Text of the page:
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Last Reviewed on June 2, 2020, by eNotes Editorial. Word Count: 350

Gabriela, Clove and Cinnamon interweaves a story of infatuation, estrangement, and reunion between two lovers with a narrative of political reform in the Brazilian town of Ilhéus. When Gabriela, a young, attractive migrant worker arrives in town, she is quick to find employment in the Vesuvius restaurant, owned by a...

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Gabriela, Clove and Cinnamon interweaves a story of infatuation, estrangement, and reunion between two lovers with a narrative of political reform in the Brazilian town of Ilhéus. When Gabriela, a young, attractive migrant worker arrives in town, she is quick to find employment in the Vesuvius restaurant, owned by a respectable, middle-class individual of Syrian origin by the name of Nacib Saad. Saad is delighted with Gabriela, whose skill as a chef proves very beneficial to his restaurant. Soon, they fall in love.

Gabriela, though she does agree to marry Saad, has no intention of becoming the upstanding bourgeois wife he had wanted, continuing her sexual exploits with the men of Ilhéus beyond their marriage, a fact which Saad soon discovers. Rather than taking the course of violence against his wife as tradition dictates, the restaurant owner fires her from his restaurant and banishes her from his life, though both he and his restaurant suffer greatly without her. He eventually agrees to employ her once more and to enter into a more casual relationship with her, given that both individuals still have genuine affection for one another.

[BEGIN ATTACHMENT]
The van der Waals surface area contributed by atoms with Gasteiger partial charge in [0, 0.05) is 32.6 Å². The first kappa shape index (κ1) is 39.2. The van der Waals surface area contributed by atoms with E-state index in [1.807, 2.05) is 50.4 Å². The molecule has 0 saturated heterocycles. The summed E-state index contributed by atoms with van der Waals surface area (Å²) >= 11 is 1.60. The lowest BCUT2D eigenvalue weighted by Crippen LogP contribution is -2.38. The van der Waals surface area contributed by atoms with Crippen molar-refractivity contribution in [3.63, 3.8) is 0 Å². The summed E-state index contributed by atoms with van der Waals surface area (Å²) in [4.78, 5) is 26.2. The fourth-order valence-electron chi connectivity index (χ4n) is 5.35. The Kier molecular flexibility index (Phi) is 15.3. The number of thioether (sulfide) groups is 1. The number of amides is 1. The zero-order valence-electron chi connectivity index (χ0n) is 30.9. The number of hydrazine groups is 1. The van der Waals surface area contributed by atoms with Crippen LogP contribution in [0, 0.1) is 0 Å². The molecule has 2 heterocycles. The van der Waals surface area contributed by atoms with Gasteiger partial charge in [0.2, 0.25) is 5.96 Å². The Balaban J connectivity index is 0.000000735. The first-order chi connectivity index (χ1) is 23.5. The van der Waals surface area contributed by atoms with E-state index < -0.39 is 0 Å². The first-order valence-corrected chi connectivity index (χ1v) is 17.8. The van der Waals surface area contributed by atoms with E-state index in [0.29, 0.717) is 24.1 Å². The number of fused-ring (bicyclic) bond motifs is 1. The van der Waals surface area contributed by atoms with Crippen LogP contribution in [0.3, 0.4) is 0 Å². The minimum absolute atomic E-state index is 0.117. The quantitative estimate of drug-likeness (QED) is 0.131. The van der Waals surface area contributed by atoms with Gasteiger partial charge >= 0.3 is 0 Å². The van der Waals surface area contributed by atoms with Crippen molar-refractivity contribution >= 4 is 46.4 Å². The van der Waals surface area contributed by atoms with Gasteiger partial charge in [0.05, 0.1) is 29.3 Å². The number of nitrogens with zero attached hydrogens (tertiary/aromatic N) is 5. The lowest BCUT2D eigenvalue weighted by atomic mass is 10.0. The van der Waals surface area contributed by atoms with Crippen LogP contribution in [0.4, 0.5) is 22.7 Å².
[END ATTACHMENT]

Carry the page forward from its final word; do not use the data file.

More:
As the story of Saad and Gabriela is unfolding, a political struggle is being waged by a young, ambitious aristocrat from the capital, Mundinho Falcão, against the Bastos family, whose influence as planters of the lucrative cacao crop has enabled them to establish an iron grip on regional politics for a number of years. Mundinho Falcão earns accreditation for a local school and engages workers to improve local infrastructure, thus earning the affection of the townspeople. Though he faces determined, even violent opposition from the Bastos, he is ultimately able to win political victory and begin to push through the reforms he had planned.